Siegel v. Holson Co., 768 F. Supp. 444 (S.D.N.Y. 1991)

U.S. District Court for the Southern District of New York - 768 F. Supp. 444 (S.D.N.Y. 1991)
July 16, 1991

768 F. Supp. 444 (1991)

Irving A. SIEGEL, Plaintiff,
v.
The HOLSON COMPANY, and Thomas E. Hoffmeister, Defendants.

No. 91 Civ. 1739 (JFK).

United States District Court, S.D. New York.

July 16, 1991.

Vladeck, Waldman, Elias & Engelhard, P.C., New York City (Laura S. Schnell, Stuart Lichten, of counsel), for plaintiff.

Finn, Dixon & Herling, Stamford, Conn. (Donna Nelson Heller, of counsel), for defendants.

 
OPINION AND ORDER

KEENAN, District Judge:

Before the Court is the motion of defendant Thomas E. Hoffmeister ("Hoffmeister") for an order, pursuant to Fed.R.Civ.P. 12(b) (2), dismissing the complaint as to him for lack of personal jurisdiction. For the reasons set forth below, Hoffmeister's motion is granted.

 
Facts

Plaintiff Irving A. Siegel brought this diversity action against The Holson Company ("Holson"), and Hoffmeister, its president, for tortious interference with plaintiff's contractual relationship and prospective *445 business relations with his employer, Strauss', Inc. ("Strauss'"). Plaintiff is a Connecticut resident. Defendant Holson is a Delaware corporation with its principal place of business in Rhode Island. Defendant Hoffmeister is a Massachusetts resident.

Plaintiff was employed by Holson, a manufacturer of photo albums and picture frames, from 1966 until he was fired in November, 1990. After his termination, plaintiff secured employment with Strauss', a direct manufacturing representative group in New York, New York. On November 30, 1990, Hoffmeister sent a letter to Eugene Siegal, president of Strauss', stating that by soliciting Holson's customers, Siegel was violating agreements requiring non-competition and confidentiality that he signed during his employment with Holson. The letter also notified Strauss' that Holson intended to enforce its rights concerning Strauss' employment of plaintiff. See Complaint ¶ 11. In December, 1990 and January, 1991, Hoffmeister sent two more letters to Eugene Siegal threatening legal action. See Complaint ¶ 12-13. Plaintiff alleges that Hoffmeister sent these three mail and telecopier communications to the president of Strauss' in New York with the intent of causing Strauss' to dismiss plaintiff.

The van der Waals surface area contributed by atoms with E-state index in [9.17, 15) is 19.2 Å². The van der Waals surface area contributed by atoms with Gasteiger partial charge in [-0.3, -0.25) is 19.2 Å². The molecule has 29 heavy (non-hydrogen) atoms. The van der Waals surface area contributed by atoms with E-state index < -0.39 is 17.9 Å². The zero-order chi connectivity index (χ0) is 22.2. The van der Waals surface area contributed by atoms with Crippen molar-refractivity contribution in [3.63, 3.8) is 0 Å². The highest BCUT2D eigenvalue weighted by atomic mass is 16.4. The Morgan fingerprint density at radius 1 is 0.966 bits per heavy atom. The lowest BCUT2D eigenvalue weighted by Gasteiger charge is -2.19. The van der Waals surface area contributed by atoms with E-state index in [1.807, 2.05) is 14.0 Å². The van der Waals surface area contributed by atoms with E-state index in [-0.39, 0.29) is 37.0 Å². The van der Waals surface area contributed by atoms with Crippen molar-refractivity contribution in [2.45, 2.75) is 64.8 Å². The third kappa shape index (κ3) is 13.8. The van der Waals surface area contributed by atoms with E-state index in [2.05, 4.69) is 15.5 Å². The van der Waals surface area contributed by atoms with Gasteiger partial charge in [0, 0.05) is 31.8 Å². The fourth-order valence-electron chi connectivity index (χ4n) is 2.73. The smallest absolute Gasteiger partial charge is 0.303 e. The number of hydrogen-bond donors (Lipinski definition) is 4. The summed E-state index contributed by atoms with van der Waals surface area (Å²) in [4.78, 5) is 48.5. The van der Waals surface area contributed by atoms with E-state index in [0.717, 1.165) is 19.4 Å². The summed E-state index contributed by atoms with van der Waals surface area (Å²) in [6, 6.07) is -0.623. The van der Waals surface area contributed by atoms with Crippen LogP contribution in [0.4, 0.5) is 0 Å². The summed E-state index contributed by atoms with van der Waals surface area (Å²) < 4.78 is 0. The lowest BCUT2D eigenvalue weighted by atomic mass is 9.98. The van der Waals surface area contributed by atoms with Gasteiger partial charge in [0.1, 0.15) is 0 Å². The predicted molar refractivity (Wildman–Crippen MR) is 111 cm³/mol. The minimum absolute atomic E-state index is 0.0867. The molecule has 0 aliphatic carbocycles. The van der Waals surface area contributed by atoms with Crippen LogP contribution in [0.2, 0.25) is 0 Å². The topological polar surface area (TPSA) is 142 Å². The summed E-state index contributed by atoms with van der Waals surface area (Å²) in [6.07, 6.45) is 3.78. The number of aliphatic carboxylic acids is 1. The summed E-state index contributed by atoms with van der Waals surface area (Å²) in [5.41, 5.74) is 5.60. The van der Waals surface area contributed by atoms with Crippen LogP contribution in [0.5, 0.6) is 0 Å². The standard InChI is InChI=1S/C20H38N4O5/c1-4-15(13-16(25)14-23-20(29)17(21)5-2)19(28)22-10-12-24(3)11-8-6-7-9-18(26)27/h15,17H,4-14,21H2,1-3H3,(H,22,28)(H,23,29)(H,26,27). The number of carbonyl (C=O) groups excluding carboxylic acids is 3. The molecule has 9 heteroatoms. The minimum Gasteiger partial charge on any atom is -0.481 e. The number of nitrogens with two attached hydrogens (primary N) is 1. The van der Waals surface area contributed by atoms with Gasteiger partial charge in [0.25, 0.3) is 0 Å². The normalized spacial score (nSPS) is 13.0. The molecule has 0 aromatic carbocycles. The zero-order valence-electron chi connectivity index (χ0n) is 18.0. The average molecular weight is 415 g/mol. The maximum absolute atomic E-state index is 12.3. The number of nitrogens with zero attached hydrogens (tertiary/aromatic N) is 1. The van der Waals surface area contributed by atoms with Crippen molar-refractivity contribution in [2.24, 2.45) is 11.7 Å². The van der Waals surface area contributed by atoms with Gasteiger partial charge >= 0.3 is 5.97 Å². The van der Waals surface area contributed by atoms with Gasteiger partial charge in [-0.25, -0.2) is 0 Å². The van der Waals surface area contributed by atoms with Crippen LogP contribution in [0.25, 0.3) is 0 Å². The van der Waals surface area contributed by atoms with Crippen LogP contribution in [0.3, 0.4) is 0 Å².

On January 10, 1991, Strauss' terminated plaintiffs' employment contract. Plaintiff alleges that Strauss' would have continued to employ him if the defendant had not sent the three letters at issue. He further alleges that Hoffmeister's threats were malicious and without legitimate basis because he had no valid obligations to Holson which prevented his employment by Strauss'.

 
Discussion

At this phase of the litigation, before any discovery has been completed, the plaintiff can defeat a motion to dismiss for lack of personal jurisdiction by making a prima facie showing of jurisdiction over Hoffmeister; that showing may be made solely by allegations. See Ball v. Metallurgie Hoboken-Overpelt, S.A., 902 F.2d 194, 197 (2d Cir. 1990) ("Prior to discovery, a plaintiff challenged by a jurisdiction testing motion may defeat the motion by pleading in good faith, see Fed.R.Civ.P. 11, legally sufficient allegations of jurisdiction. At that preliminary stage, the plaintiff's prima facie showing may be established solely by allegations."), cert. denied, ___ U.S. ___, 111 S. Ct. 150, 112 L. Ed. 2d 116 (1990).